SURIN (AP) – The Monkeys won in dramatic fashion over the Tigers with a 6-5 walk-off win Thursday afternoon in Tambon Thepraksa. Down 5-4 entering the final inning, the Monkeys rallied for two runs, the last coming on a double to right field. The Monkeys were unaware of their victory until it was explained by facilitator Jeff Jackson in poor Thai. Following the team’s understanding, they all received double-high fives from Jackson.
Both teams showed a stronger understanding of the game after just three weeks of play. Players were beginning to run through first base on infield plays instead of stopping. They are also beginning to understand if a ball is caught in the air off the bat, the player is out. The Tigers and Monkeys now understand that the teams should switch their offensive or defensive status when Jackson says, “Three outs!”
Jackson was pleased with both teams following the six or seven inning game.
“They understand more and more every week,” Jackson said moments before escaping a coming downpour. “However, there’s plenty to learn yet. The fielders need to learn not to stand on the bases and the runners need to learn not to run on fly balls with less than two outs.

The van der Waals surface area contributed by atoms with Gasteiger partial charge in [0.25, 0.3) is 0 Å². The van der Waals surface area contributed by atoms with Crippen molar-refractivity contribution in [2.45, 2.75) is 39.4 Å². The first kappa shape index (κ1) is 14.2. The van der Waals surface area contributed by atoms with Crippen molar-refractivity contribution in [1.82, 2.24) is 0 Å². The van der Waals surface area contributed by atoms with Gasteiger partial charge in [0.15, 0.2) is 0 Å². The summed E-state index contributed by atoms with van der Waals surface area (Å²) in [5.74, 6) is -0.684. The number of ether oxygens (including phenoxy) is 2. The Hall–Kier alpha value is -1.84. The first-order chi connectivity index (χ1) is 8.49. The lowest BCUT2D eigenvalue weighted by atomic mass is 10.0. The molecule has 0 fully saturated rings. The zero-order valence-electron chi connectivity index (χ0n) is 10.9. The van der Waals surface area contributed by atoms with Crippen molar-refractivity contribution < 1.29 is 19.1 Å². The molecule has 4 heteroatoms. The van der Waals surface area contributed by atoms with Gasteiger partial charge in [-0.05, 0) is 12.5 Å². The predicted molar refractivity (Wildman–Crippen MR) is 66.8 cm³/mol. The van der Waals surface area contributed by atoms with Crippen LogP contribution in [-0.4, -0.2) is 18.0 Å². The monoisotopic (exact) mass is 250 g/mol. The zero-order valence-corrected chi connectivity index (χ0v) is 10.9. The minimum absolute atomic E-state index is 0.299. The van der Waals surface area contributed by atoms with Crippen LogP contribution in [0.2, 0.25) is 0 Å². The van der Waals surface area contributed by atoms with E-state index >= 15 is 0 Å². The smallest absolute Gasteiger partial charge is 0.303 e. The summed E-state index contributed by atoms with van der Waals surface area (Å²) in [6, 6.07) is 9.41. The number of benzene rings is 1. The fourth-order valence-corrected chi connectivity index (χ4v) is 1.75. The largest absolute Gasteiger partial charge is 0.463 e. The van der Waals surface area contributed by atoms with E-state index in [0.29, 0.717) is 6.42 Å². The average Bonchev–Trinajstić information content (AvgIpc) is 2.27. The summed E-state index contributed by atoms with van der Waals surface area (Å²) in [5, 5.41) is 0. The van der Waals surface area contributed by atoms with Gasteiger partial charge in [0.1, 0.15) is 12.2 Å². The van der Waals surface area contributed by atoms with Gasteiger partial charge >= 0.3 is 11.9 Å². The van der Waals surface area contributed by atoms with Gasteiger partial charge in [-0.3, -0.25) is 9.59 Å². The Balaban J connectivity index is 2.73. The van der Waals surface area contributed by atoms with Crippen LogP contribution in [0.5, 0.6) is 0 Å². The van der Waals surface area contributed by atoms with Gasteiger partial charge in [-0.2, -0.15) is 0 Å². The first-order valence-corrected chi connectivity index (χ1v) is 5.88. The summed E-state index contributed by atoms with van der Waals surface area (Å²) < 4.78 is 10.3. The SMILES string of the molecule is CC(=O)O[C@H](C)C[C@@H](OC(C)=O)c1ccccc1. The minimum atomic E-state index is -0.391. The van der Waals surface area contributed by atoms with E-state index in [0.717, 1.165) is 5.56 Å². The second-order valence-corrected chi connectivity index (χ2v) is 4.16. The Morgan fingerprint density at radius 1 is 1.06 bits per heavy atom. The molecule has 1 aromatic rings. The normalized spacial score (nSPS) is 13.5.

“Luckily, they seem to be getting the hang of the force play, but there’s still the issue of when to and when not to run. I caught a grounder (at the pitcher’s position) and looked back to see two runners going from second base. Something happened there that wasn’t right. All I could tell them was there can’t be two people on one base.”
The facilitator from America is already looking forward to next week’s matchup of the Monkeys and Tigers.
“There are a few players who are ready for the (Minnesota) Twins right now,” Jackson said, “but that’s not saying much.”
I also have to add a story from last week’s game. There were huge storm clouds rolling in and the players didn’t seem to think it was going to rain. About 15 minutes into the game, the downpour began. All the kids on the field playing soccer ran for cover. The girls playing volleyball did the same. My player didn’t move despite the 10-minute storm. I paused a moment to see if anyone wanted to get out of the rain.
I turned to home to pitch with rain dripping over the bill of my Twins cap and my t-shirt soaked as if I jumped in a pool. In the distance the sun was shining and a rainbow stood in the background. As I pitched the water-logged tennis ball I couldn’t help but think, This is what I wanted when I joined the Peace Corps. I’m getting drenched during the rainy season of Southeast Asia with 20 kids who can’t wait to play baseball every Thursday.
Life is good.